Last weekend’s UFC Busan was the company’s final event of 2019, and with their schedule complete for the year, Dana White took to social media to talk about their numbers. According to the UFC President, 2019 was their “biggest year” to date.
White didn’t specify which category they broke records in, but it’s most likely not in terms of pay-per-view buys, but from total revenue and EBITDA. While outside estimates on PPV numbers are hard to come by these days — thanks to them now handling all of that through ESPN+ — they reportedly had a pretty down year in that one metric.
That being said, it is those very same new deals with ESPN+ and ESPN that likely carried those record breaking numbers that White alluded to. Instead of a previous 50-50 split with PPV providers, they’ve now been getting guaranteed money from ESPN per event. This means the UFC doesn’t need to rely as much on massive PPV numbers anymore to make bank.
Bloody Elbow’s business analyst John Nash explains it:
“I have no reason to doubt that Dana White is correct and this was indeed the “biggest year in the company’s history” for revenue and EBITDA.
“According to the various projections made by the company back in 2016, the total revenue in 2019 would be anywhere from $980 million to $1.1 billion and their EBITDA margins would be 50%. While I do not think they did that well, the new ESPN deal had added hundreds of millions to their guaranteed contractual revenue. Add in new international tv deals and increased sponsorship revenue and it’s hard to see how they don’t break the record. At least $800 million in revenue seem almost guaranteed.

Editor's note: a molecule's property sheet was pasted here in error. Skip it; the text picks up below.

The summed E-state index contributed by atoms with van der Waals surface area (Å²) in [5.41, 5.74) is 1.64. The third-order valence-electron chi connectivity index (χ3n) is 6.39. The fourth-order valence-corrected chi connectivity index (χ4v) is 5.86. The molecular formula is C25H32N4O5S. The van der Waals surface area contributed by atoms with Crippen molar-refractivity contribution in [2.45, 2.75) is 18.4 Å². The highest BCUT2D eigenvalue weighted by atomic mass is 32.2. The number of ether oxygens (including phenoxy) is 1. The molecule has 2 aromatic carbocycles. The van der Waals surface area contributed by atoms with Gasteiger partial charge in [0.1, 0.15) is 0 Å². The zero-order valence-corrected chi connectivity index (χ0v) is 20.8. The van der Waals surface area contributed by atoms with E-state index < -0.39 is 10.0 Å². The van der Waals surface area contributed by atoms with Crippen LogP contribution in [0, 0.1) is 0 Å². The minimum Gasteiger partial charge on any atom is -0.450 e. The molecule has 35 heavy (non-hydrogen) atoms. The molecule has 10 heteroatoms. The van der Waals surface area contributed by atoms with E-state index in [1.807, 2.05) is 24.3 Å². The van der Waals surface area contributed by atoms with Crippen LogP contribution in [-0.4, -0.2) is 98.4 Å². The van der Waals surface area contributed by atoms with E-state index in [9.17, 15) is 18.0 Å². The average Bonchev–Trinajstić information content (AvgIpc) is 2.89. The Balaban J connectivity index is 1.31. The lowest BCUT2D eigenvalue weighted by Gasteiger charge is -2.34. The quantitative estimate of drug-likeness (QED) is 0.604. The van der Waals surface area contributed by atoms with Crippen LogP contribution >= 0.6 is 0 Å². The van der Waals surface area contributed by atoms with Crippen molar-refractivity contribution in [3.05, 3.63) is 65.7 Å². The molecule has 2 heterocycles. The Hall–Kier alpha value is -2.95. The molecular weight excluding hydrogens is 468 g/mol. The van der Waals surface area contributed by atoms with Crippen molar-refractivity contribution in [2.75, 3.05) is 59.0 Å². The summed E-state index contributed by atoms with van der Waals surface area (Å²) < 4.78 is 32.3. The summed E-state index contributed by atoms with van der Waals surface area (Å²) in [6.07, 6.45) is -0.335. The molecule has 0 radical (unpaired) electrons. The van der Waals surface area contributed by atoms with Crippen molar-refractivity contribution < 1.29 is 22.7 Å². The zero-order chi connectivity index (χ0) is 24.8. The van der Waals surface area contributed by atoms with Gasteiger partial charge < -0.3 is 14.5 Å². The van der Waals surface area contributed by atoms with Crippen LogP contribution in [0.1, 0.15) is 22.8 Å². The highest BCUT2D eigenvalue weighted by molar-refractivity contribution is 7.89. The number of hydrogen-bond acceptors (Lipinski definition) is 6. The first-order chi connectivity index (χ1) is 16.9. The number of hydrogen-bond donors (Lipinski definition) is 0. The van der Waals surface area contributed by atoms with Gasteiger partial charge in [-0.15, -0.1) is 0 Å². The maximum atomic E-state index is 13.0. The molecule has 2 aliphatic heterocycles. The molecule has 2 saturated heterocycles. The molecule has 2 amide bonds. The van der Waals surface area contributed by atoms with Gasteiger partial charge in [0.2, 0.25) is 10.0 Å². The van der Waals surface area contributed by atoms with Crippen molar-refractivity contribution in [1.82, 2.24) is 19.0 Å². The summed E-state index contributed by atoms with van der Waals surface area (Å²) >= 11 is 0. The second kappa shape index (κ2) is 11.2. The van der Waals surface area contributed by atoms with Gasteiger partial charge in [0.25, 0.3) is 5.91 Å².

“According to Reuters, UFC’s EBITDA to debt leverage was supposedly in the high 6xs. If the ratio is 6.8x, then with a current debt of $2.34 billion their EBITDA would be approximately $344 million.”
As White mentioned, the UFC is also likely to keep “kicking ass” in 2020, as they are set to start the year with a bang. They’ll have their biggest draw in Conor McGregor return on their very first show at UFC 246, and the event will also coincide with a slight increase in PPV price.
The UFC’s revenue have been increasing steadily the last couple of years, and the company has been very successful financially. Hopefully though, the fighter’s wage share also follows suit and increases eventually from the projected 20% cut they’re giving.